This story appeared in the spring 2014 issue of Chapman Magazine.
From a chaotic hallway full of scurrying students and mingling voices, Arsen Jamkotchian ’15 steps into a realm where the din swiftly dissolves. In Grace Fong’s Bertea Hall office in the Hall-Musco Conservatory of Music, there’s barely room for two grand pianos, but somehow they fit, side by side, allowing space for little else beyond aspiration.
Jamkotchian, tall and angular, moves right to the bench he’s been waiting all day to occupy. For both student and teacher, music is breath, it is life, it is joy incarnate. But here, in this windowless space, on this Tuesday afternoon, music is 60 minutes of hard work.
Jamkotchian possesses the gift and drive to someday realize his dream of performing as a concert pianist. Opportunities like this, to gain insights from a piano master such as Fong, are a big reason why he chose Chapman University. Likewise, nurturing the talent of young performers like Jamkotchian is why Fong chooses to split her time between the concert stage and teaching sessions.
“My aim is to help students find their individual voice and to be able to use and develop it by the time they graduate,” says Fong, whose own playing has been described by critics as “positively magical” and “passionately honest.” One raved, “She is above being a mere virtuoso — she occupies a lofty stratosphere of her own making.”
“Ten students can approach the same piece in completely different ways physically, musically, philosophically,” Fong adds. “Every artist has a different story to tell — one just needs the know-how and the confidence to tell it.”
Jamkotchian’s voice is spirited, and soon the office walls pulse with the sounds of Verdi and Prokofiev. It’s clear that even though he maintains the academic schedule of a junior double-majoring in music and computer science, the six hours a day he sets aside for piano practice is time well invested. Still, Fong finds opportunities to help Jamkotchian grow.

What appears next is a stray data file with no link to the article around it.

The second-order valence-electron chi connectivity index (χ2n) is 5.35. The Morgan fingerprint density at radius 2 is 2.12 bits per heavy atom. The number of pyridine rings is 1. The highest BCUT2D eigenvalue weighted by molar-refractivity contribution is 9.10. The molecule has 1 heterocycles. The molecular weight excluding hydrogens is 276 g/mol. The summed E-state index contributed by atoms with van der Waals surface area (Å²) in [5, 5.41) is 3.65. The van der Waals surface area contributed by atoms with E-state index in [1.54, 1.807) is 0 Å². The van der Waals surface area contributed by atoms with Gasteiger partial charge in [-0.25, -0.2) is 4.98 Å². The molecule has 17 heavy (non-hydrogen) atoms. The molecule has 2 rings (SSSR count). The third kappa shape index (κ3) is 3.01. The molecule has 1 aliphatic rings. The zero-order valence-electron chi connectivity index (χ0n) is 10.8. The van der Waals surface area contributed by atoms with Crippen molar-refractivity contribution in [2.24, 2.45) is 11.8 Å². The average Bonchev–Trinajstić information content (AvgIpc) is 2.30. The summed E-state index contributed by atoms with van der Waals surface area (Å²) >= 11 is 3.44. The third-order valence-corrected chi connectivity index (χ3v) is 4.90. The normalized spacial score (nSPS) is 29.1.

“Lean in,” she says at one point. “It still sounds like you’re only playing with your fingers.”
She presses on his shoulders. “Think of the balcony. … Yes, that’s right; feel the connection. A little more intense. Better. That’s better!”
Later, between movements, Fong tells her student, “Technically, it’s all there. But now we need to start putting in the characters.”
Jamkotchian is preparing to perform Prokofiev’s Piano Sonata No. 6 in A Major, the first of the composer’s War Sonatas, during a series of concerts, including his junior recital. In the summer there will be festivals, and Jamkotchian wants to bulk up his repertoire with an eye toward international competitions.
“For the Prokofiev, Dr. Fong always mentions that it needs to have a lot of clarity and intensity,” he says. “She really focuses on technique and very specific aspects of the music. I love working with her, because I always get something out of it.”
Now, about those characters.
“So which one are you thinking of?” she asks as Jamkotchian begins to play.
“A crazy person,” he says.
The teacher pauses. “But is this person completely crazy?”
The student plays on, his head bobbing slightly. Later, Fong encourages him to explore a passage as if he were entering “The Twilight Zone.” “Really feel the creepy- crawly-ness of it,” she says. “Remember that even the soft sounds have a savage quality.”
As the session continues, there are moments of standout intensity, a few minor breakthroughs, some simultaneous playing by teacher and pupil, and at least one more interesting point of emphasis by Fong. “This part should be weird — like a weird circus,” she says. “Good! That time I pictured a spooky merry-go-round.”
The 60 minutes fly by — so much so that it’s clear at the session’s end Jamkotchian would like to take a couple of more spins on the merry-go-round. But there will be plenty more chances. For now, he gathers his belongings, thanks Fong for her time and nods as she offers some encouraging words.
He opens the door and re-enters the flow of hallway traffic, and as he does it’s hard not to imagine that a few of Prokofiev’s characters are exiting with him.